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# Random Puzzle Generation for Physics

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A while ago I wrote a physics puzzle game "Dominoze", complete with level builder, where in each level you rearrange world objects (some with dominoes resting on them) in a way that results in all the dominoes being lined up to where you could knock down the first one and all of them would fall. You can see it at dominoze.com and I have a thumbnail of a puzzle being solved to try to explain it visually:

I'm investigating the prospect of being able to randomly generate puzzles at an initially simple but scalable level. The objects to work with include:

• A set of geometric primitives (floors, boxes, cylinders, inclines, stairs)
• Lasers and mirrors
• Simple pulleys
• Circuits and batteries
• Gears
• Wind power and mini-blimps (ties into circuits)
• Marbles and marble tracks
• Dominoes

The way I figure things, a puzzle should be expressible as a tree where each node has a solution whereby all of its dominoes are adjacent, and the solution is dictated by actions of itself(?) and its children. In the picture above, the puzzle is actually pretty basic: You have four objects, and you have to figure out where they go. So you'd have a tree with one root node and four leaf nodes. Once the leaves are all solved by the objects being placed in the gaps, the root node is thereby solved and you can knock over the first domino to win the game. Of course there's the matter of how to physically build the puzzle. You could have countless puzzles that are solved by having four gaps filled in with key objects. I'm drawing a blank on where to begin there so far because there's so much to consider: Things like differences in altitude when stairs get involved, the fact that puzzles are not straight lines but wind about and have intersections, deciding how random generation outcomes dictate undefined parts of the set or should be bounded by existing parts of the set, etc.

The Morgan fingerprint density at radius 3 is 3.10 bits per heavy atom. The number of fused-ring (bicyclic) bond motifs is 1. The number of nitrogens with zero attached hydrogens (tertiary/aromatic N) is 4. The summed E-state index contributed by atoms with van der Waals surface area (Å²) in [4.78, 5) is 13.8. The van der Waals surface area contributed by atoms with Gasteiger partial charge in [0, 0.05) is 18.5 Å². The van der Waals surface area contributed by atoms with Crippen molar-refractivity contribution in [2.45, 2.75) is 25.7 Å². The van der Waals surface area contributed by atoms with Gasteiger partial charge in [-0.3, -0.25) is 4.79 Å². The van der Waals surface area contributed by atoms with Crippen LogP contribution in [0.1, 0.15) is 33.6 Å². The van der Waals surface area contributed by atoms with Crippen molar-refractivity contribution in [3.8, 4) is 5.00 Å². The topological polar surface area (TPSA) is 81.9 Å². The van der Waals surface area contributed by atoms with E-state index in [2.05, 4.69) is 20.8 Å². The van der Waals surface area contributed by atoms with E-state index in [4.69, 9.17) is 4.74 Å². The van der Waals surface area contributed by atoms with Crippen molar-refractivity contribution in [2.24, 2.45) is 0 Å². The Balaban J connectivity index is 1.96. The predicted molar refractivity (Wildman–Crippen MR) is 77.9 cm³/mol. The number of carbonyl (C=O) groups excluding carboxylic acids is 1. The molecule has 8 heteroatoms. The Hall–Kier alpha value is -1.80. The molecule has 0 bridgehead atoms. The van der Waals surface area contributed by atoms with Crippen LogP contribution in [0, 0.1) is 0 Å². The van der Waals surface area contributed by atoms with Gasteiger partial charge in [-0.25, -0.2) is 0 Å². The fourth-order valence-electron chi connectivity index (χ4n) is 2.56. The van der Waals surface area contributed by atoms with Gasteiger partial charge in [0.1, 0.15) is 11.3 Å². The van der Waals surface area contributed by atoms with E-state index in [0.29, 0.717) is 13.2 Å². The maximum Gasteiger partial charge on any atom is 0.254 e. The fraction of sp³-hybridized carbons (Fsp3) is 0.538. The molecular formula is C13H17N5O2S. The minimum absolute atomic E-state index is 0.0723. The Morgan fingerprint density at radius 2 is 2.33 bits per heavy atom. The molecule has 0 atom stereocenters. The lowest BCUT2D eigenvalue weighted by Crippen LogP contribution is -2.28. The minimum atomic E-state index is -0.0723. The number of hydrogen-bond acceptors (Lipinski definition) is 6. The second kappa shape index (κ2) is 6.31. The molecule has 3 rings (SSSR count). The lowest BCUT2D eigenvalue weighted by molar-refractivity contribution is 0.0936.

A friend of mine suggested I look into "L-Systems" (L-system on Wikipedia). I haven't looked at it yet, so I'll check it out and see if that gets me anywhere.

If anyone is aware of existing tech or articles that could accomplish random physics puzzle generation like this, let me know! Otherwise I may reply to myself if I find things to help other developers who stumble upon this thread.

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